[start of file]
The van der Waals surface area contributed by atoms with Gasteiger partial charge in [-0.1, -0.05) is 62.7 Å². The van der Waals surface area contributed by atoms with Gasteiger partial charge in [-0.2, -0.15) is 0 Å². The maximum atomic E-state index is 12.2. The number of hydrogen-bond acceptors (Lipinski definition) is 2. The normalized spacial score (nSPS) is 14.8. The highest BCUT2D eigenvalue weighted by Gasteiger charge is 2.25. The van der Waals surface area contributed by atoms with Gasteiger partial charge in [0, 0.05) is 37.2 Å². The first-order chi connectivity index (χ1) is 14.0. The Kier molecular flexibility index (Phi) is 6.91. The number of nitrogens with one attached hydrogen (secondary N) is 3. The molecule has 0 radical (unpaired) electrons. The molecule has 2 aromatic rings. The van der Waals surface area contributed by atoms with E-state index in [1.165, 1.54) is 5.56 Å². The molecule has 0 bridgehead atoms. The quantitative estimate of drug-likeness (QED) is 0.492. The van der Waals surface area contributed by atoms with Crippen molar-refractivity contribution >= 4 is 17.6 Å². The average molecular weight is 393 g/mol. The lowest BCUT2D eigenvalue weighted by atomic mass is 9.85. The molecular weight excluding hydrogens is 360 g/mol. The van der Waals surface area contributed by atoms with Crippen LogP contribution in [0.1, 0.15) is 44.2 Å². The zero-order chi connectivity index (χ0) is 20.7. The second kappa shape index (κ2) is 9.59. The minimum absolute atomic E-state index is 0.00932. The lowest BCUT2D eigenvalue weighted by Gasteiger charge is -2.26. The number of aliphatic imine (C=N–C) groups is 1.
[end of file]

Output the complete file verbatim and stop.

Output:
The van der Waals surface area contributed by atoms with Gasteiger partial charge in [-0.1, -0.05) is 62.7 Å². The van der Waals surface area contributed by atoms with Gasteiger partial charge in [-0.2, -0.15) is 0 Å². The maximum atomic E-state index is 12.2. The number of hydrogen-bond acceptors (Lipinski definition) is 2. The normalized spacial score (nSPS) is 14.8. The highest BCUT2D eigenvalue weighted by Gasteiger charge is 2.25. The van der Waals surface area contributed by atoms with Gasteiger partial charge in [0, 0.05) is 37.2 Å². The first-order chi connectivity index (χ1) is 14.0. The Kier molecular flexibility index (Phi) is 6.91. The number of nitrogens with one attached hydrogen (secondary N) is 3. The molecule has 0 radical (unpaired) electrons. The molecule has 2 aromatic rings. The van der Waals surface area contributed by atoms with E-state index in [1.165, 1.54) is 5.56 Å². The molecule has 0 bridgehead atoms. The quantitative estimate of drug-likeness (QED) is 0.492. The van der Waals surface area contributed by atoms with Crippen molar-refractivity contribution >= 4 is 17.6 Å². The average molecular weight is 393 g/mol. The lowest BCUT2D eigenvalue weighted by atomic mass is 9.85. The molecular weight excluding hydrogens is 360 g/mol. The van der Waals surface area contributed by atoms with Crippen LogP contribution in [0.1, 0.15) is 44.2 Å². The zero-order chi connectivity index (χ0) is 20.7. The second kappa shape index (κ2) is 9.59. The minimum absolute atomic E-state index is 0.00932. The lowest BCUT2D eigenvalue weighted by Gasteiger charge is -2.26. The number of aliphatic imine (C=N–C) groups is 1.